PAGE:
Dancing terms and dance definitions
Bailatino - a mix of Latin dances with no need for a partner.
Baion - A type of slow Samba rhythm from Brazil that became popular in North America during the 50's.
balance - A step that rocks from one foot to the other, usually in 3/4 time.
balance - (ballroom) ability of the dancer to maintain an upright and controlled position of the body whether in movement or still.
Balboa - a form of Swing popularized during the 50's in California.
ballerina - female dancer. Prima ballerina, or first dancer, is usually used for one who dances leading roles.
ballet - classical theatrical dancing based on the danse d'ecole, the rules and vocabulary that were codified around 1700 in France.
ballet blanc - A ballet in which the women wear white tutus, such as the second and fourth acts of Swan Lake.
ballet d'action - a ballet with a plot, usually tragic.
ballet de cour, le (court ballet) - spectacles for entertainment, usually with allegorical or mythological themes, performed by the aristocracy in the sixteenth and seventeenth centuries, combining music, recitatives, and mime.
ballo - standard Italian dances and their music of the fifteenth and sixteenth centuries.
ballon - the ability of a dancer to remain suspended in air during a jump; elasticity in jumping.
ballroom dances - social dances usually performed by couples, including the fox-trot, waltz, tango, rumba, swing, mambo, samba, and cha cha.
bambuca - the national dance of Colombia, South America.
barrida - a sweep.
barn dances - are the product of our colonial ancestors who recreated them from England's Country Dances. They were performed in halls and barns as get-togethers among America's first social gatherings.
barre - the wooden bar that runs around the wall of the ballet studio at waist height, and which the dancer holds onto during the first part of class - usually referred to as the barre. It helps the dancer find or adjust his/her balance.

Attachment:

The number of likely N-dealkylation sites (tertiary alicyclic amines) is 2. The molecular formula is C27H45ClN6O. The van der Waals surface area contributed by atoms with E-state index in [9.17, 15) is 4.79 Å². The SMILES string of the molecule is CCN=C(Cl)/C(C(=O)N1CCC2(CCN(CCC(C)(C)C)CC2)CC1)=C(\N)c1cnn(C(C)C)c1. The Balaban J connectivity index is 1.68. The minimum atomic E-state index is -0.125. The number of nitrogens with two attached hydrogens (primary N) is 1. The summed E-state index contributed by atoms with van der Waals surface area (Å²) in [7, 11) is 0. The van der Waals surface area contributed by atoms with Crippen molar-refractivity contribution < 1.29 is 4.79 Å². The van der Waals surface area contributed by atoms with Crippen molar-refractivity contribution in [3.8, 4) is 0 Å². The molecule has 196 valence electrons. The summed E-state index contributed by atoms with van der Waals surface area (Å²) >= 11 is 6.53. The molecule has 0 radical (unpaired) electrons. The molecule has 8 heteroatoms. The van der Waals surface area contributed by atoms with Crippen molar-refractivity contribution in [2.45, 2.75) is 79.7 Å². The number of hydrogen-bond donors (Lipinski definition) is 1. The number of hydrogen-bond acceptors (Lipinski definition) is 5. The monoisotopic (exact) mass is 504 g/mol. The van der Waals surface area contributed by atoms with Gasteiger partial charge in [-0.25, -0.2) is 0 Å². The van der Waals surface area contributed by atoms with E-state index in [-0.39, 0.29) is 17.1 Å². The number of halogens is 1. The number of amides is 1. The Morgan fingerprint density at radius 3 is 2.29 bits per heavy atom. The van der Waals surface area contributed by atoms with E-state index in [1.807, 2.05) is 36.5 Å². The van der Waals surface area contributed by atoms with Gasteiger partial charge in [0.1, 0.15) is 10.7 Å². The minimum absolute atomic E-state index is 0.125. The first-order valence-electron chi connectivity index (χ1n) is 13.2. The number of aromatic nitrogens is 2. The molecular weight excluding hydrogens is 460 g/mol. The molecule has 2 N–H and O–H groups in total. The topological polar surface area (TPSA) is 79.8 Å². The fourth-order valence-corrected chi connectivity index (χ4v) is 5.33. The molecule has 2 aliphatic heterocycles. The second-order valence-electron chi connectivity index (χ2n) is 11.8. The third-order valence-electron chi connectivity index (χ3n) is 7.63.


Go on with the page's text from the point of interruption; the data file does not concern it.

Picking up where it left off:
bas, en - low, as in placement of arms.
basic movement - a characteristic figure that remains constant.
basse danse - a solemn court dance usually in duple time, popular in the fifteenth and sixteenth centuries.
battement - a beating movement of the legs.
beguine - type of Rumba, probably originated in Martinique or Cuba.
black bottom - black couple dance from around 1925. Probably has African American origins.
bolero - a dance that originated in Spain. Very slow Rumba rhythm, usually with Spanish vocals.
boogie woogie - African American jazz dance. The knees are held close together and the hips sway from side-to-side as the dancer travels forward. Boogie Woogie was originally a style of music, but is today also a dance that is becoming very popular in Europe. It has its roots in the Rock 'n' roll style that was danced in the fifties, like the style found in old movies with Bill Haley.
Boston Jive - form of Swing similar to Lindy but with kicks.
Bossa Nova - when Brazilian musicians heard the "cool jazz" of the U.S. in the late 1950s and adapted the it to a gentler samba rhythm the result was the music called Bossa Nova. The 1964 hit single "Girl From Ipanema") spread the Bossa Nova throughout the world.
bourree, pas de - a series of small, fast steps executed with the feet very close together.
brise - a jump off one foot that is "broken" by a beating of the legs in the air.
bulerias - a Spanish Gypsy dance.
bunny hop - dance that resembles the Conga line.
Buck - Buck dancing emphasizes percussive rhythms with a greater use of the heel and toe. The style uses a greater bent leg position that distinguishes it from "shuffle" clogging.
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See also History of Dance, International Dance Syllabus, Dance Steps, Dance Articles
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